We believe that Merck stock (NYSE: MRK) is currently a better pick than its peer Eli Lilly stock (NYSE: LLY), given its comparatively lower valuation of 3.9x trailing revenues vs. 10.8x for Eli Lilly. Investors have assigned a higher P/S multiple for LLY stock owing to its pipeline potential. If we look at stock returns, Eli Lilly’s 18% growth this year is slightly better than the 14% return for Merck stock, both outperforming the broader S&P 500 index, down 24%. There is more to the comparison, and in the sections below, we discuss why we believe MRK stock will offer better returns than LLY stock in the next three years. We compare a slew of factors, such as historical revenue growth, returns, and valuation multiple, in an interactive dashboard analysis of Merck vs. Eli Lilly: Which Stock Is A Better Bet? Parts of the analysis are summarized below.
1. Eli Lilly’s Revenue Growth Has Been Better In Recent Years
- Both companies posted sales growth over the last twelve months. Still, Merck’s revenue growth of 30.2% is much higher than 8.8% for Eli Lilly.
- However, if we look at a longer time frame, Merck’s sales grew at an average growth rate of 5.3% to $48.7 billion in 2021, compared to $42.3 billion in 2018, while Eli Lilly’s sales rose at an average annual rate of 9.7% to $28.3 billion in 2021, compared to $21.5 billion in 2018.
- Merck, over the recent years, has benefited from the label expansion of Keytruda and strong demand for vaccines, primarily Gardasil.
- Eli Lilly’s revenue growth has been driven by continued market share gains for drugs such as Trulicity, Verzenio, Jardiance, and its Covid-19 antibodies. The company recently secured U.S. FDA approval for its diabetes drug – Tirzepatide – which is expected to garner over $5 billion in peak sales.
- Eli Lilly has a robust product cycle, including Alzheimer’s treatment – Donanemab – one of the most anticipated drugs with peak sales pegged as high as $10 billion.
- Our Merck Revenue and Eli Lilly Revenue dashboards provide more insight into the companies’ sales.
- Looking forward, Eli Lilly’s revenue is expected to grow marginally faster than Merck’s over the next three years. The table below summarizes our revenue expectations for the two companies over the next three years. It points to a CAGR of 2.1% for Eli Lilly, compared to a 1.6% CAGR for Merck, based on Trefis Machine Learning analysis.
- Note that we have different methodologies for companies negatively impacted by Covid and those not impacted or positively impacted by Covid while forecasting future revenues. For companies negatively affected by Covid, we consider the quarterly revenue recovery trajectory to forecast recovery to the pre-Covid revenue run rate. Beyond the recovery point, we apply the average annual growth observed three years before Covid to simulate a return to normal conditions. For companies registering positive revenue growth during Covid, we consider yearly average growth before Covid with a certain weight to growth during Covid and the last twelve months.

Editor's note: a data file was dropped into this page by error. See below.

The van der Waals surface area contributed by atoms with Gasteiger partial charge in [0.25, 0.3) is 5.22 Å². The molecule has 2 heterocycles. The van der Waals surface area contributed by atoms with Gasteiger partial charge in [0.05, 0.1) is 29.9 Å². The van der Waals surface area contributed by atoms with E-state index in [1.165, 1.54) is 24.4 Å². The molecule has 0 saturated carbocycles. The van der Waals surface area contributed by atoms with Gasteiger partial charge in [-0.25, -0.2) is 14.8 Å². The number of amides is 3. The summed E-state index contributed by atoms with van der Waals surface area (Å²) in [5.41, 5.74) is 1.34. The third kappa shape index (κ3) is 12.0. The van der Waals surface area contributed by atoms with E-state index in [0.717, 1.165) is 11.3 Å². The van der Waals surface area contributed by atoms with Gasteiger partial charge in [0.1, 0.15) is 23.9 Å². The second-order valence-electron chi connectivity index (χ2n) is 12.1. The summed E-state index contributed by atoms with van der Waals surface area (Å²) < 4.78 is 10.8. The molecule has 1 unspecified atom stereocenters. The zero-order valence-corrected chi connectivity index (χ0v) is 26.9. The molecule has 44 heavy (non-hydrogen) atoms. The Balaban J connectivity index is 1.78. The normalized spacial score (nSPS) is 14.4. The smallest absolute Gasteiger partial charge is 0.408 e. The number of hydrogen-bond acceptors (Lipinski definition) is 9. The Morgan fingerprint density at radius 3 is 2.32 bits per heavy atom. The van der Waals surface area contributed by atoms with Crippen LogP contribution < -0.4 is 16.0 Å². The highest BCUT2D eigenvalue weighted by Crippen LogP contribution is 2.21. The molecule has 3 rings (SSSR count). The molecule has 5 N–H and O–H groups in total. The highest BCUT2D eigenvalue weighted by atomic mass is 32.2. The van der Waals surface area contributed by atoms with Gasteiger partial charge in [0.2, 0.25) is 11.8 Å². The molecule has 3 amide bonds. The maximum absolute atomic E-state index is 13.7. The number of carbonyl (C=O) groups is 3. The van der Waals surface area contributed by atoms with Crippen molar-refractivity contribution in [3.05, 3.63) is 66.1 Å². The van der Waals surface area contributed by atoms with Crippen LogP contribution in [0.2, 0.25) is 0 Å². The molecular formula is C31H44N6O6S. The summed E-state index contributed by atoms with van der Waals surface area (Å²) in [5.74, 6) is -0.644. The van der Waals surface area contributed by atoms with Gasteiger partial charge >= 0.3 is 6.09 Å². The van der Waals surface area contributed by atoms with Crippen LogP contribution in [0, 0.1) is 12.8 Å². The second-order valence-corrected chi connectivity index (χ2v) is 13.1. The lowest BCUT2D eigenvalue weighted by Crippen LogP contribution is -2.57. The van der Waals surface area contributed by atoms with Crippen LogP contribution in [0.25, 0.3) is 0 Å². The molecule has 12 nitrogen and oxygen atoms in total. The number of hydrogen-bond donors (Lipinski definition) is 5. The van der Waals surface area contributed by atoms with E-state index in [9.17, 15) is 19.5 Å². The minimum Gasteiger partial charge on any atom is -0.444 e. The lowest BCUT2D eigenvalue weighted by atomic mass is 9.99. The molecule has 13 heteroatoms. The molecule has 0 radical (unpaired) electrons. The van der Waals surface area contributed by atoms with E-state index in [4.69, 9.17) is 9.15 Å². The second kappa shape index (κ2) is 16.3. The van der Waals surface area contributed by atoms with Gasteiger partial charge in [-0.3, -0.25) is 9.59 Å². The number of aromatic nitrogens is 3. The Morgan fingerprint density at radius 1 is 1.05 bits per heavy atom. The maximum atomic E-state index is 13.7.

2. Merck Is More Profitable
- Eli Lilly’s operating margin of 24.5% over the last twelve-month period is slightly lower than 33.0% for Merck.
- This compares with 21.8% and 18.7% figures seen in 2019, before the pandemic, respectively.
- Eli Lilly’s free cash flow margin of 24.4% is also lower than 33.2% for Merck.
- Our Merck Operating Income and Eli Lilly Operating Income dashboards have more details.
- Looking at financial risk, Merck’s 14.3% debt as a percentage of equity is higher than 5.7% for Eli Lilly, while its 9.7% cash as a percentage of assets is higher than 5.8% for the latter, implying that Eli Lilly has a better debt position, but Merck has more cash cushion.
3. The Net of It All
- We see that Eli Lilly has demonstrated better revenue growth over recent years and has a better debt position. On the other hand, Merck is more profitable, has more cash cushion, and is available at a comparatively lower valuation.
- Now, looking at prospects, using P/S as a base, due to high fluctuations in P/E and P/EBIT, we still believe Merck is currently the better choice of the two.
- The table below summarizes our revenue and return expectations for Merck and Eli Lilly over the next three years and points to an expected return of 15% for Merck over this period vs. an -8% expected return for Eli Lilly stock, implying that investors are better off buying MRK over LLY, based on Trefis Machine Learning analysis – Merck vs. Eli Lilly– which also provides more details on how we arrive at these numbers.
Furthermore, the Covid-19 crisis has created many pricing discontinuities which can offer attractive trading opportunities. For example, you’ll be surprised at how counter-intuitive the stock valuation is for Xylem vs. Merck.
Despite inflation rising and the Fed raising interest rates, Merck stock has risen 14% this year. But can it drop from here? See how low Merck stock can go by comparing its decline in previous market crashes. Here is a performance summary of all stocks in previous market crashes.
|S&P 500 Return||2%||-24%||63%|
|Trefis Multi-Strategy Portfolio||3%||-24%||200%|
 Month-to-date and year-to-date as of 10/10/2022
 Cumulative total returns since the end of 2016